Pat’s Wildways: Deer Mortalities

By Pat Foster-Turley

Deer in Fort Clinch State Park often hang out along the road, drinking from puddles and eating acorns.

Here on Amelia Island, deer cannot be legally hunted, and for the deer, that’s a good thing. But it’s not a sure guarantee that they will live a long, healthy life here. For years, with the ebb and flow of populations of natural predators like bobcats and coyotes, there have been times when some local naturalists believe that they have spread beyond the carrying capacity of the island and will suffer death by disease or starvation. But that does not seem to be the case. There are other causes of deer mortality on our island, too.

The largest cause of deer death seems to be our roads. The deer here are not wary of cars and roads, as any drive through Fort Clinch State Park will illustrate. Most every day, Bucko and I drive through the park, and most every day, we see deer on the road, seemingly oblivious to cars and people. In the park with low speed limits and most people looking out for nature, this hasn’t seemed to be a problem. But outside of the park, where many deer eventually spread, danger lurks. Twice now, Bucko and I have been involved in deer deaths. Once, a number of years ago, Bucko was leaving his shift as a ranger at Fort Clinch State Park and driving along Atlantic Avenue around dusk when a doe ran across the road, smack into the side of his pickup truck. A couple of thousand dollars later, the vehicle was fine, but the deer was found dead in a ditch a few days later.

At night, coyotes, a predator of young deer, can sometimes be seen patrolling the road at Fort Clinch State Park.

Another morning, Bucko summoned me to our backyard to look at my butterfly garden. “Come on out here and take a look!” I dutifully went over to look at the garden, saw some flowers in bloom, and was surprised that Bucko was interested. It was only when he directed my gaze that I saw what he was referring to. There was a dead deer hidden in the brush! Apparently, it was yet another roadkill that managed to stagger into our yard to die. Not a fun way to start the day for me, and certainly not for the deer. Who knows how many other deer accidents have happened here to others besides us?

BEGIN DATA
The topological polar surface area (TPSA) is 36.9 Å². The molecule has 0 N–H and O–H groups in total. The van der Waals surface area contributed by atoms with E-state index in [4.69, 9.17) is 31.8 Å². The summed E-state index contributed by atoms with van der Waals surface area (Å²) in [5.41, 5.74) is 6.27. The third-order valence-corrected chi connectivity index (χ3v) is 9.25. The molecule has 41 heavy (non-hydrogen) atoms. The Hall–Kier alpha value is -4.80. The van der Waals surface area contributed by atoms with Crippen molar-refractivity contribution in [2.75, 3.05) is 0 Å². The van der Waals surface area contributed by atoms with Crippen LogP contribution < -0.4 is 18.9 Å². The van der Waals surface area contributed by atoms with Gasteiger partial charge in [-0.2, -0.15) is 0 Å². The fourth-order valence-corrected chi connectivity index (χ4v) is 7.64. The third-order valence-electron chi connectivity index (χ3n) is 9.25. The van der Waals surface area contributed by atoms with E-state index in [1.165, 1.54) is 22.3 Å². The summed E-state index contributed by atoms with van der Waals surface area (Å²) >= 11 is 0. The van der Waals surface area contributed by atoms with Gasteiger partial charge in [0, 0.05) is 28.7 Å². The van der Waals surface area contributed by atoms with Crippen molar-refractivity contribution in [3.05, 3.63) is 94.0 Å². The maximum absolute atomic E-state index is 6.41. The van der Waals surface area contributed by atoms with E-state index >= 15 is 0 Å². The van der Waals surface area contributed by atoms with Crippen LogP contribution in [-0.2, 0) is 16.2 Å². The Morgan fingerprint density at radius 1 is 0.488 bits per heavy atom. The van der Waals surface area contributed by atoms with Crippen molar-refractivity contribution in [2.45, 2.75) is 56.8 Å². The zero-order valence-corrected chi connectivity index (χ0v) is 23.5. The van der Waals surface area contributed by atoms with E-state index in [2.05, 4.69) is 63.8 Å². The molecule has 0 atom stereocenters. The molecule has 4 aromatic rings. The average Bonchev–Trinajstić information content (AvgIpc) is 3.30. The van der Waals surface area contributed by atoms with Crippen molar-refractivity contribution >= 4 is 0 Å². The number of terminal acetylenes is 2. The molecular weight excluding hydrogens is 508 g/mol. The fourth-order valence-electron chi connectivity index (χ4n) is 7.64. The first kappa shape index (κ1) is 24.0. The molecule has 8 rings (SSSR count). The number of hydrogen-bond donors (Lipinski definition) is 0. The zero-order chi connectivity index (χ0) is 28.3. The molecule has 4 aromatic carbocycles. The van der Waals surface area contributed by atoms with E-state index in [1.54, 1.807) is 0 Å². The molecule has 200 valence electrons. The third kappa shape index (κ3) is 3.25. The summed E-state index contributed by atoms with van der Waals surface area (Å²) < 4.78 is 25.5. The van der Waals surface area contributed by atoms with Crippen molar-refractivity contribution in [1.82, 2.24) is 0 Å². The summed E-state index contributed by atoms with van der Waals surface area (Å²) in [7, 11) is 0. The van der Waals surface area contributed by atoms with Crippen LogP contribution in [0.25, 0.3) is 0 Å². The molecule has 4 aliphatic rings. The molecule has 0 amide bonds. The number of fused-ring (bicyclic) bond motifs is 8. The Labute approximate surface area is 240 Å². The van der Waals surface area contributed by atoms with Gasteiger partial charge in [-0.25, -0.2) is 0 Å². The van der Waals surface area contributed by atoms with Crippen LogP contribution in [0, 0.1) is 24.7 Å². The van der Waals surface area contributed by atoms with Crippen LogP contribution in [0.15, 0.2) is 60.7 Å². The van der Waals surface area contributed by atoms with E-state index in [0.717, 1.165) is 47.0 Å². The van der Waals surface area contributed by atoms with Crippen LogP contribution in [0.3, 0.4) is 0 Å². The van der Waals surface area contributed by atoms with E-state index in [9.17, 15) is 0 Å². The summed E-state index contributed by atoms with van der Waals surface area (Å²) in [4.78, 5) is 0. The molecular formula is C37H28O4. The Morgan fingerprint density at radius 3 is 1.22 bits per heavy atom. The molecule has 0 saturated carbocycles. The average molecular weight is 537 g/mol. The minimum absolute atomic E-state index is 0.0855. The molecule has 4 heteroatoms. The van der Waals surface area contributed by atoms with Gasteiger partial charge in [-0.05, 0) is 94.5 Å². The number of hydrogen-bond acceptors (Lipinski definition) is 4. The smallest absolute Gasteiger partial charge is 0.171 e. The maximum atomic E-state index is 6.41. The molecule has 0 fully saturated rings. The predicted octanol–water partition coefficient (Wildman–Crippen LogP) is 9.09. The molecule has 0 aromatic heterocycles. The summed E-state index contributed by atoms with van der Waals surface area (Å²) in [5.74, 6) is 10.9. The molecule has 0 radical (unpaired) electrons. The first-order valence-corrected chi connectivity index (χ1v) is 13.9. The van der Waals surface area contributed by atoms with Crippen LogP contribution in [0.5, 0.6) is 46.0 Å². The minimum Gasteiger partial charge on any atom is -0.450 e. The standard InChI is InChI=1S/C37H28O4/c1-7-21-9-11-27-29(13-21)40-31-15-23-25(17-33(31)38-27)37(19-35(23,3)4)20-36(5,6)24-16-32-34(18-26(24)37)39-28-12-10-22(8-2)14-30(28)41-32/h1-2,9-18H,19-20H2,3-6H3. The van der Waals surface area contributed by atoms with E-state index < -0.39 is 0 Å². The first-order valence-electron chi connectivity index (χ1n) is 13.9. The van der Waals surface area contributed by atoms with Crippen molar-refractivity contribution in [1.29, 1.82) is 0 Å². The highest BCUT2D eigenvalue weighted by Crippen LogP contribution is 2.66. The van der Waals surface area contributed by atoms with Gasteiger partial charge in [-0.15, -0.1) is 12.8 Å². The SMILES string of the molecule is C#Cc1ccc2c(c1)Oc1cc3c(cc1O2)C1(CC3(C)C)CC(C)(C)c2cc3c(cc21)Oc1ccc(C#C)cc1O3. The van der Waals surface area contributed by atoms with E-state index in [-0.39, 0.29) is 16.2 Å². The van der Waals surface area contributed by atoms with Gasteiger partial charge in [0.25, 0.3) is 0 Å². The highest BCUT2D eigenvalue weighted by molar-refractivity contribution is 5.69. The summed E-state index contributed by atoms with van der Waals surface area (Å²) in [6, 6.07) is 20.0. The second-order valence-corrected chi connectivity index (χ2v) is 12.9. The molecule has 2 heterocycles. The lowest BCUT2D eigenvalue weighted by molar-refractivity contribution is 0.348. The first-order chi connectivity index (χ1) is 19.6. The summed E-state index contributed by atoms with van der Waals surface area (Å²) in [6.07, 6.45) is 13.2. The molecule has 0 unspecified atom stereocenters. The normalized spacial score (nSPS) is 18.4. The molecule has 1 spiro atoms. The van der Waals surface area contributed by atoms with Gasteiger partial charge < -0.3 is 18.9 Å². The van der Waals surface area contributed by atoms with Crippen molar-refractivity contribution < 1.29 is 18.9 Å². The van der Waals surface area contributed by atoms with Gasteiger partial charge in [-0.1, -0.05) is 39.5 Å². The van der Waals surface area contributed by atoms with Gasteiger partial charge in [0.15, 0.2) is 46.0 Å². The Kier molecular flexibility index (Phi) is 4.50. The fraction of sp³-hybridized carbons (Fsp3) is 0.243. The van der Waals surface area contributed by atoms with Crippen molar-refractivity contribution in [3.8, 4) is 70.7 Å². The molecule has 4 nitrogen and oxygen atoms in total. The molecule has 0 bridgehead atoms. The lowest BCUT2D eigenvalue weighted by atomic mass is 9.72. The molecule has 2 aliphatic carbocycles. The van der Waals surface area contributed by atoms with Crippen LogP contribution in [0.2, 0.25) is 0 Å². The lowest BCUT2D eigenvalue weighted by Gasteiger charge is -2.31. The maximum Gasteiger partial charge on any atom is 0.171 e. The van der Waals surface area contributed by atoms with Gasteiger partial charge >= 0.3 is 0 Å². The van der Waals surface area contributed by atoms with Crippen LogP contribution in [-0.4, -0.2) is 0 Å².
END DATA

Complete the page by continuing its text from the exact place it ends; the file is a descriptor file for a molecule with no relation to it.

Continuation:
And then there are the predators. Although our bobcat population seems to have shrunk for no apparent reason, they have left a niche that coyotes have filled. There are times when people report lots of coyote sightings and times like now when there are fewer. But they are always here, it seems. Amy Beach, who is a close chronicler of the deer in Fort Clinch State Park, has seen a number of fawns disappear, most likely due to predation. Besides in the park, coyotes have been seen patrolling their territories around the golf courses, airport strip, and neighborhoods around the Egans Creek Greenway. Although smaller prey like raccoons, opossums, and cats (keep your cats inside!) are their most usual prey, small or weak deer must figure into their diet, too.

Two large bucks locked antlers and died in the Greenway together not long ago. (Photo by Kathy Russell)

The most amazing cause of death of our local deer just came to light in a rare occurrence a couple of months ago. Circling vultures led some hikers on the Greenway to a spot where two large buck deer were found dead, with their antlers locked together. Bucks fight each other for dominance and access to females when they are in rut. These two big fellows had a fight to the death. They got stuck together and couldn’t extricate themselves, and died locked together in a muddy bog off the trail. I’ll spare you the full gruesome sight, but the locked antlers tell the story clearly enough.

Large bucks like this one fight one another for dominance and access to females.

At least Bucko and I know that “Bucko” the buck was not one of the casualties. According to Amy, who named him years ago when she first met Bucko the ranger, this magnificent and now old deer still reigns in the park. At some point, he will die a natural death due to old age and infirmity, a fate that those deer lucky enough to escape cars and coyotes will succumb to themselves at some point, too.

For now, it looks like the deer population is thriving and that natural and unnatural causes are keeping their population in check. But the moral of the story is: be careful when driving here. We may seem like an urban area, but with all our yards and flowers and grasses, this world is a good place for them, too. Don’t you, too, end up with a deer-related accident. It’s no fun, for sure.

Pat Foster-Turley, Ph.D., is a zoologist on Amelia Island.  She welcomes your nature questions and observations.  [email protected]